Fun

Summer Love (Poems)

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It’s finally starting to feel like summer in Vancouver, and there’s something about the warm sunny afternoons that makes us want to crack open our books of poetry. Maybe it’s the long days that never seem to end, maybe it’s the call of the ocean, or maybe it’s just the heat, but a few good lines of verse never sound nicer than in the summer.

So if you’re like us and can’t wait to get your hands on a poem or two this summer, check out the ones below about summer love and loving summer.

1. “At My Best” by John Rodriguez

August is the cruelest month: never enough daylight, too much
heat, no holidays and nothing matters except September’s

dawning responsibilities, but the August of 1994 I was Holden
Caulfield, summer camp senior counselor for the junior trail

blazers, black and brown children two weeks shy of first, second,
and third grade. Nothing is as positive, as motivating a force within

one’s life as a school bus full of kids singing along to the local
radio station blazing hip-hop and R&B. 

2. “The Woman Who Turned Down a Date with a Cherry Farmer” by Annie Nezhukumatathil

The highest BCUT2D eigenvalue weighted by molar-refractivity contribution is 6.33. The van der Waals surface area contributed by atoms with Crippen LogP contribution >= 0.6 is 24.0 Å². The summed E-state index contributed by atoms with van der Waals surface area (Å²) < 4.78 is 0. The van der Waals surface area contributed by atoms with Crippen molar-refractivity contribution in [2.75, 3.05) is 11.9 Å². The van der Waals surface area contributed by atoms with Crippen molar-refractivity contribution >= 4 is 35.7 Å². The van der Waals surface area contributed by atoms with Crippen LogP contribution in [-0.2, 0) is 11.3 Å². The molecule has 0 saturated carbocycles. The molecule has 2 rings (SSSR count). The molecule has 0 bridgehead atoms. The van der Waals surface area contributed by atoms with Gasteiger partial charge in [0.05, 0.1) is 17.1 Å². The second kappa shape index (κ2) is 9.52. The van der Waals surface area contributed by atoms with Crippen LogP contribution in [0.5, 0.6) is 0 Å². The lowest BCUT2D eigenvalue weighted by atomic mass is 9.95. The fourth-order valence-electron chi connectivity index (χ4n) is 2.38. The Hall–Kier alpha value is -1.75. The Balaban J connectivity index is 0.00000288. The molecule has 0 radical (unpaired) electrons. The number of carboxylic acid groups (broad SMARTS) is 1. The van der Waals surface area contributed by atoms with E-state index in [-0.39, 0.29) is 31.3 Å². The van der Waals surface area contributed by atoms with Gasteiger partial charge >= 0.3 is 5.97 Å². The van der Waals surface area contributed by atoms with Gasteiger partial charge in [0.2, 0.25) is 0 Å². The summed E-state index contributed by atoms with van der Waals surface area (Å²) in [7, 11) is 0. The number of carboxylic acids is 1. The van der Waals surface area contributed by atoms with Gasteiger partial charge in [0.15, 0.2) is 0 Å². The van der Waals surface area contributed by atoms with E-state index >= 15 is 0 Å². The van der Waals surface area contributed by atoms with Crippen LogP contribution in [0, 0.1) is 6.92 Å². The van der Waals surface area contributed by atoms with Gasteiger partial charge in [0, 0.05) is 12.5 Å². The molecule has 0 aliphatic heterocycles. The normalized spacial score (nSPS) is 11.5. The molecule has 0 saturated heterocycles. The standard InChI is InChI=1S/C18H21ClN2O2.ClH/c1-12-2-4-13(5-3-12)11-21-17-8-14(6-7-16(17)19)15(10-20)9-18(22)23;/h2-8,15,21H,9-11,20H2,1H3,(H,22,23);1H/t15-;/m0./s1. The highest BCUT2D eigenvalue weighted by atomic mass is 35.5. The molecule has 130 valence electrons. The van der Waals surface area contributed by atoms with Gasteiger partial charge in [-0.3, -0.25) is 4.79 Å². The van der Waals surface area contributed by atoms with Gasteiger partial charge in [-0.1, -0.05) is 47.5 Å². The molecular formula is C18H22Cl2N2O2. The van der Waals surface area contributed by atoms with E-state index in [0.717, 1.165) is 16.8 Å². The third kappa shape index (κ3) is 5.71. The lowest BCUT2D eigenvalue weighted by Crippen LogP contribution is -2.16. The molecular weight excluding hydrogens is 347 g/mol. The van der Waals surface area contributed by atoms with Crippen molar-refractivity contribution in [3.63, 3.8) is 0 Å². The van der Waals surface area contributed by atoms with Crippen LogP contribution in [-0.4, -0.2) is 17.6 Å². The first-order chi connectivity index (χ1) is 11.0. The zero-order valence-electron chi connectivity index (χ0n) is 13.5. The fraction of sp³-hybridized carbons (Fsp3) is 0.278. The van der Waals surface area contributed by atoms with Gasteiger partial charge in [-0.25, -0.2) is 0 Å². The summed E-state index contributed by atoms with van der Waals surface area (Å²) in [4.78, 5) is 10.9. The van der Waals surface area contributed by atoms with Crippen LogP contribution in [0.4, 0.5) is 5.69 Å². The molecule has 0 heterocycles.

Of course I regret it. I mean there I was under umbrellas of fruit
so red they had to be borne of Summer, and no other season. 
Flip-flops and fishhooks. Ice cubes made of lemonade and sprigs 
of mint to slip in blue glasses of tea. I was dusty, my ponytail
all askew and the tips of my fingers ran, of course, red

from the fruitwounds of cherries I plunked into my bucket
and still—he must have seen some small bit of loveliness
in walking his orchard with me.

3. Fireflies in the Garden by Robert Frost

Here come real stars to fill the upper skies,
And here on earth come emulating flies,
That though they never equal stars in size,
(And they were never really stars at heart)
Achieve at times a very star-like start.
Only, of course, they can’t sustain the part.

4. “The World in the Evening by Rachel Sherwood

As this suburban summer wanders toward dark
cats watch from their driveways — they are bored
and await miracles. The houses show, through windows
flashes of knife and fork, the blue light
of televisions, inconsequential fights
between wife and husband in the guest bathroom

5. “In Defense of Our Overgrown Garden” by Matthea Harvey

I’ve seen the neighbors frown when they look over the fence
And see our espalier pear trees bowing out of shape I did like that
They looked like candelabras against the wall but what’s the sense
In swooning over pruning I said as much to Mrs. Jones and I swear
She threw her cane at me and walked off down the street without
It has always puzzled me that people coo over bonsai trees when
You can squint your eyes and shrink anything without much of   
A struggle ensued with some starlings and the strawberry nets
So after untangling the two I took the nets off and watched birds
With red beaks fly by all morning

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